While my bank account is never happy on Amazon Prime Day, I am truly thankful for one purchase I made in 2017. I bought a 23andMe kit for the sole purpose of wanting to find out more about my ancestry. When I spoke with a friend about the saliva kit, she decided to purchase it as well because she wanted to find out if she had MTHFR. That 5 letter word had popped up a lot on social media. All I really knew about it was it’s link to miscarriages and tongue ties because that is what I kept seeing.
Six weeks after sending my saliva off, my results came back on my ancestry, which was fun to see but not that surprising. I was actually more interested in finding out if I had the MTHFR gene mutation so I researched how to process my raw data, did it and anxiously waited. And then…I found out I had MTHFR and the worst kind you could have. At first, I was really really upset. In fact, I cried because we were trying to get pregnant at the time and I feared miscarriages. But then, I started researching everything I could about this gene mutation and it was MIND BLOWING. Like lightbulb moment for me.
Our bodies need methylation, which is an important process that enables us to stay healthy. Those of us with a MTHFR gene mutation have a highly reduced ability to convert folic acid or even folate into a usable form. Both are forms of vitamin B9, required for numerous critical bodily functions. When the process of methylation is interrupted by the gene mutation, over-methylation or under-methylation can occur and many conditions can arise.
I have the C677T gene mutation and am homozygous which means both of my parents are carriers for the gene mutation. As many of you know, my Mom passed away of a non-smokers Lung Cancer. When doing my research, I found that lung cancer can be traced back to this gene mutation. WOW. She also had two miscarriages one of which was a twin loss and as it is widely known, miscarriages are a very common cause of this gene mutation. Like I said, finding out that I had MTHFR shed light on so many things.
Here are some of the conditions that can come from the gene mutation that I have or have had in my life:
-PCOS (Polycystic Ovarian Syndrome)
-Chronic Nerve Pain
-Tachycardia (rapid heart beat)
And to think it took me 32 years to get tested for this genetic mutation. And honestly, had the 23andMe test not been $100 off on Prime Day, I probably wouldn’t have bought the kit. I would have never known all that I know now. Pretty crazy, right?!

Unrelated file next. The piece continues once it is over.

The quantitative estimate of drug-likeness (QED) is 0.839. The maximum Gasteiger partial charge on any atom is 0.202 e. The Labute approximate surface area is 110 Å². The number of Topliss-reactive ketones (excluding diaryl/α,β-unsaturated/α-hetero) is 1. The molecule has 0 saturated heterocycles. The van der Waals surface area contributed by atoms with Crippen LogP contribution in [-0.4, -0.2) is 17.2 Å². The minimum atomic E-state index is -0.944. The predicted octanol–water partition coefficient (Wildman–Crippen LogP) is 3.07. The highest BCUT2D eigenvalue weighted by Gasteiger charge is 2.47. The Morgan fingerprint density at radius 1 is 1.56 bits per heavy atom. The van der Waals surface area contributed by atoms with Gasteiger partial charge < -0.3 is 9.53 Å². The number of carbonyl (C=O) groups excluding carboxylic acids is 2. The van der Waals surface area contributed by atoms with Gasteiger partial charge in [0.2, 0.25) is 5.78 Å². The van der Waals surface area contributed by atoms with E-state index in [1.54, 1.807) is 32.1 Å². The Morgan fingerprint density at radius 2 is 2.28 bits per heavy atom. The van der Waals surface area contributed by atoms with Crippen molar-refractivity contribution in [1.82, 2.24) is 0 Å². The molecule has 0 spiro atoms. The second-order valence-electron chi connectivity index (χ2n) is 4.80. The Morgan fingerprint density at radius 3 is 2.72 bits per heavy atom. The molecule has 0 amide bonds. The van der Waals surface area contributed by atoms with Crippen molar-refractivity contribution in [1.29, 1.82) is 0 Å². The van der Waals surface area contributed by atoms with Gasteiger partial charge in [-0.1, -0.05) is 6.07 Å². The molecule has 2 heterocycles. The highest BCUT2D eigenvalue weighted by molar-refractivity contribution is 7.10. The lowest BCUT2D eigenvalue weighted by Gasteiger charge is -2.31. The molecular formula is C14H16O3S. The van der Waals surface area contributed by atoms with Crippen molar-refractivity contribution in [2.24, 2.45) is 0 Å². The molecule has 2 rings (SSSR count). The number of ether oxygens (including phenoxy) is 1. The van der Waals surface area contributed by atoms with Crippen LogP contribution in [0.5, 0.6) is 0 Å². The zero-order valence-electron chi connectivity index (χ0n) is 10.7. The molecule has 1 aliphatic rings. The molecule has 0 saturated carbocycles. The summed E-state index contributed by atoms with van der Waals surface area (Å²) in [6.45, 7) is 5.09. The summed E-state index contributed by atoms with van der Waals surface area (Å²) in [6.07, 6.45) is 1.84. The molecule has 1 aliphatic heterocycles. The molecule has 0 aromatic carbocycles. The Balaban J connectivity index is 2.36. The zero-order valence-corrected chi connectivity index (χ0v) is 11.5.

Because MTHFR is genetic, there is a chance that Ollie might have it too. As a MTHFR-aware person, of course I had heard of tongue-ties. I am even in a FB group titled: Tongue Ties, Autism, MTHFR – what’s the connection? I never thought Ollie might have one though. Because you see, he was not the typical tongue tie case. He did not have difficulty latching. In fact, he latched on almost immediately after birth. He was gaining weight – in fact, he was climbing the growth chart at a solid rate, going from the 30th percentile to the 70th percentile in 5 weeks. In the back of my mind, those were the “tell tale signs” of tongue ties: difficulty latching and Poor weight gain. What I didn’t realize was, there are plenty of other symptoms which he did have: gas, gumming/chewing nipples, making clicking sounds while sucking, milk spilling out after feedings. There were also symptoms that I was having: discomfort while nursing, sleep deprivation and cracked nipples.
I am so thankful that one of my sweet mama friends asked me if I had him checked for ties after I was telling her some of the issues WE were having. I had a lactation consultant come to assess us (shoutout to Jenny Busbey of Lactation Room). She felt in Ollie’s mouth and said he had a strong tongue tie. She then watched us breastfeed and here is what she noted: he doesn’t latch. Because of my oversupply (which in this case is a blessing), milk basically pours into his mouth like a hose. This is why he was gaining weight so well but also why my nipples were so sore because he wasn’t in fact latching properly. In just 6 minutes (yes, this is a typical length feeding for us), Ollie drank 3oz of milk. After the feeding, milk came pouring back out of his mouth because he was taking in so much so quickly and couldn’t properly swallow because of his tongue not functioning properly. She said this is all common with tongue ties and felt that after the revision, I would definitely see an improvement with everything.
On Wednesday June 20th we saw an ENT to have Ollie’s tongue tie revised. While the procedure was super quick, it was the most heartbreaking thing to be in the room. Hearing him scream like that made my Mama heart hurt so badly. But…almost 4 weeks later, I can see a huge difference and know that in the long run, that day of pain was well worth it! He is latching so much better (almost pain free for me), spitting up way less, isn’t as gassy and fussy, his tongue is actually moving (he is making so many noises so I can now see it) and our sleep has improved (but of course Mama is hopeful for longer stretches eventually). I am so thankful that we had his tongue tie assessed and revised. I have a little mama guilt that it took 5 weeks to diagnose Ollie’s tongue tie and another week after to have it corrected. But I am grateful that he is thriving.
So friends, even if the 23andMe kit isn’t on sale today on Prime Day, I am writing this post to share what a blessing that purchase was one year ago. MTHFR is more common than we think – some estimate that as many as 40% of people have a MTHFR mutation. Unfortunately most don’t know about it because they haven’t been tested for it.
Leave a Reply